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|Title: ||Defying the Odds: Similarity and Difference in Canadian Elementary and Secondary Education|
|Authors: ||Wallner, Jennifer M.|
|Advisor: ||Simeon, Richard|
|Department: ||Political Science|
|Issue Date: ||8-Mar-2011|
|Abstract: ||This dissertation explains why and how, in the absence of direct federal participation, the Canadian provinces invest at comparable levels, achieve similar outcomes, and produce similar policies while simultaneously maintaining distinctive policy particularities in the elementary and secondary education sector. Given the limited national direction and the extensive autonomy afforded the Canadian provinces, for both students of federalism and education policy, the significant interprovincial similarities appearing across the subnational education sectors are a puzzle to be explained. I develop this analysis by exploring my puzzle in two comparative contexts: cross-nationally and longitudinally.
To account for patterns of educational policy similarity and difference, the dissertation points to the movement of policy ideas across the provinces in response to their increasing legal, economic, organizational, and cultural interconnectedness. My dissertation argues that as interconnections among the provinces increased, the movement of policy ideas across the provinces intensified. As policy ideas moved, provincial governments would determine whether a policy from another jurisdiction could be suitable in their own. The subsequent decision to adopt the policy of another turned critically on both the existing relations between the jurisdictions and viability of the new idea within the internal policy context of the receiving jurisdiction. The basic conclusion of my work is that despite Canada’s highly decentralized federalism, there is a remarkable degree of convergence and similarity among the education sectors of the Canadian provinces.|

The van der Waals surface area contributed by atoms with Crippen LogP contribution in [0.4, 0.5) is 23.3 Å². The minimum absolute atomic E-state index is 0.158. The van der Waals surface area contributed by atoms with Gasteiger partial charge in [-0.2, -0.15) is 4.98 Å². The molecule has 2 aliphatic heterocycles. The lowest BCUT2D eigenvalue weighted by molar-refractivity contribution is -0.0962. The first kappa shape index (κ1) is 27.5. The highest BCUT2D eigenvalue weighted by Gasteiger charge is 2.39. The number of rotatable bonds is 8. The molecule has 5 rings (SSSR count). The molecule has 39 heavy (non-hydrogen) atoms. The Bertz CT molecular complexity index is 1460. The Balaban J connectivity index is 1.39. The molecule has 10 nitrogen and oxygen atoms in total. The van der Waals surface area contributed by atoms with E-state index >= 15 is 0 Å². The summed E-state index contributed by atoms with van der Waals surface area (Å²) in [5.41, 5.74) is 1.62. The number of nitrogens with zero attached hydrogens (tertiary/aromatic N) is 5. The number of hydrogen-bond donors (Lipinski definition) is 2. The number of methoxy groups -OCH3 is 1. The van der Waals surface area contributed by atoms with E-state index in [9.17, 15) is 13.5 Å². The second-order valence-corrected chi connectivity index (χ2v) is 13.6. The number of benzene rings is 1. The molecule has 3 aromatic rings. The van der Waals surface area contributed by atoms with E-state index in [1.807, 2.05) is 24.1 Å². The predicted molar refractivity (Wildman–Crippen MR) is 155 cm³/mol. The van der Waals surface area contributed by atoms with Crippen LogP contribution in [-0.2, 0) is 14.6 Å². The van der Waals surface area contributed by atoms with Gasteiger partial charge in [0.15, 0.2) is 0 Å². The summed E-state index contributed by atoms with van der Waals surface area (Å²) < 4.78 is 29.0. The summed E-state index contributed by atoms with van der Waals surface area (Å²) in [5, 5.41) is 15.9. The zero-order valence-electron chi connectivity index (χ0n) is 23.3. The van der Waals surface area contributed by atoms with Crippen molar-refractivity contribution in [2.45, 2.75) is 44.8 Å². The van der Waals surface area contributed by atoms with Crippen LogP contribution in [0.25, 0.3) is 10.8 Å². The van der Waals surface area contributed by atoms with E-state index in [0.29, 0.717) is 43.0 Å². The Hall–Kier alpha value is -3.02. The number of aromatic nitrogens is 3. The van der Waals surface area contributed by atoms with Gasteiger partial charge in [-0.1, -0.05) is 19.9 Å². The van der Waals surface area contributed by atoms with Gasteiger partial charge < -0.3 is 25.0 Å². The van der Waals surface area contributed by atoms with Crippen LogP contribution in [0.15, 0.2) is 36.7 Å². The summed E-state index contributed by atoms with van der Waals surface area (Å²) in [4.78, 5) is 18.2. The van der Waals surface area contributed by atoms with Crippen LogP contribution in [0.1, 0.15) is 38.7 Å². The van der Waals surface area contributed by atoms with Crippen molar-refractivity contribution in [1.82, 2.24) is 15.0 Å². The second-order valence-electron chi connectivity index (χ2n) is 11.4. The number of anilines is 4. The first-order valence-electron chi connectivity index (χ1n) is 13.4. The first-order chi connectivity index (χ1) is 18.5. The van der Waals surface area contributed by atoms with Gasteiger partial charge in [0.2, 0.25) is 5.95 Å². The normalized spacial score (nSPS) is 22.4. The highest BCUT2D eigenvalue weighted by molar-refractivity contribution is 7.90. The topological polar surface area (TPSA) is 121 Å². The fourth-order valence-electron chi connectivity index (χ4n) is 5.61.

|Appears in Collections:||Doctoral|
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